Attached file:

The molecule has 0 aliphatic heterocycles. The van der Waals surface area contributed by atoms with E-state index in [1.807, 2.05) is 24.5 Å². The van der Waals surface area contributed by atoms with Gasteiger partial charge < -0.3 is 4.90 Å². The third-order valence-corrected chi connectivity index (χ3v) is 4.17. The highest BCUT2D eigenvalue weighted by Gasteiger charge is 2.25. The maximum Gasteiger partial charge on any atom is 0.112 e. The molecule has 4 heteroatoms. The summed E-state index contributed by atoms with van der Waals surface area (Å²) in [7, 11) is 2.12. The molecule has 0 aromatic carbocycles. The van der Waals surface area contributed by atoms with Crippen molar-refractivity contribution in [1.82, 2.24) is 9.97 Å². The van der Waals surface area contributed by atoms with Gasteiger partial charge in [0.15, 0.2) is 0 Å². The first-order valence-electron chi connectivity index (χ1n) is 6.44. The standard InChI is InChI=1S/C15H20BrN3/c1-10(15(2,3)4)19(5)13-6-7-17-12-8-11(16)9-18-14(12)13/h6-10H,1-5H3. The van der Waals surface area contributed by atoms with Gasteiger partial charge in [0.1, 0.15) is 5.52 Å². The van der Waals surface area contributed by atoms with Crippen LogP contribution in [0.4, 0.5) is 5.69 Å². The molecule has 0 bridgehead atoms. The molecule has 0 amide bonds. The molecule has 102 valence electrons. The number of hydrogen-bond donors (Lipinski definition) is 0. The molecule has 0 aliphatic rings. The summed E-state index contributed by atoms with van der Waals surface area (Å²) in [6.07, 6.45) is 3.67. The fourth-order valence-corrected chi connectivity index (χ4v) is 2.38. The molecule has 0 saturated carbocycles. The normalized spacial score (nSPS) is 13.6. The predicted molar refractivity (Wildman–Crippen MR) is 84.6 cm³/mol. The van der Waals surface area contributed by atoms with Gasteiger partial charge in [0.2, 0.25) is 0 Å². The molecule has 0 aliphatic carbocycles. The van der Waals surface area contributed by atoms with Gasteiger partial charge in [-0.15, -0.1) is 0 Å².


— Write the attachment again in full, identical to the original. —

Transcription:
The molecule has 0 aliphatic heterocycles. The van der Waals surface area contributed by atoms with E-state index in [1.807, 2.05) is 24.5 Å². The van der Waals surface area contributed by atoms with Gasteiger partial charge < -0.3 is 4.90 Å². The third-order valence-corrected chi connectivity index (χ3v) is 4.17. The highest BCUT2D eigenvalue weighted by Gasteiger charge is 2.25. The maximum Gasteiger partial charge on any atom is 0.112 e. The molecule has 4 heteroatoms. The summed E-state index contributed by atoms with van der Waals surface area (Å²) in [7, 11) is 2.12. The molecule has 0 aromatic carbocycles. The van der Waals surface area contributed by atoms with Crippen molar-refractivity contribution in [1.82, 2.24) is 9.97 Å². The van der Waals surface area contributed by atoms with Gasteiger partial charge in [0.15, 0.2) is 0 Å². The first-order valence-electron chi connectivity index (χ1n) is 6.44. The standard InChI is InChI=1S/C15H20BrN3/c1-10(15(2,3)4)19(5)13-6-7-17-12-8-11(16)9-18-14(12)13/h6-10H,1-5H3. The van der Waals surface area contributed by atoms with Gasteiger partial charge in [0.1, 0.15) is 5.52 Å². The van der Waals surface area contributed by atoms with Crippen LogP contribution in [0.4, 0.5) is 5.69 Å². The molecule has 0 bridgehead atoms. The molecule has 0 amide bonds. The molecule has 102 valence electrons. The number of hydrogen-bond donors (Lipinski definition) is 0. The molecule has 0 aliphatic rings. The summed E-state index contributed by atoms with van der Waals surface area (Å²) in [6.07, 6.45) is 3.67. The fourth-order valence-corrected chi connectivity index (χ4v) is 2.38. The molecule has 0 saturated carbocycles. The normalized spacial score (nSPS) is 13.6. The predicted molar refractivity (Wildman–Crippen MR) is 84.6 cm³/mol. The van der Waals surface area contributed by atoms with Gasteiger partial charge in [0.2, 0.25) is 0 Å². The molecule has 0 aliphatic carbocycles. The van der Waals surface area contributed by atoms with Gasteiger partial charge in [-0.15, -0.1) is 0 Å².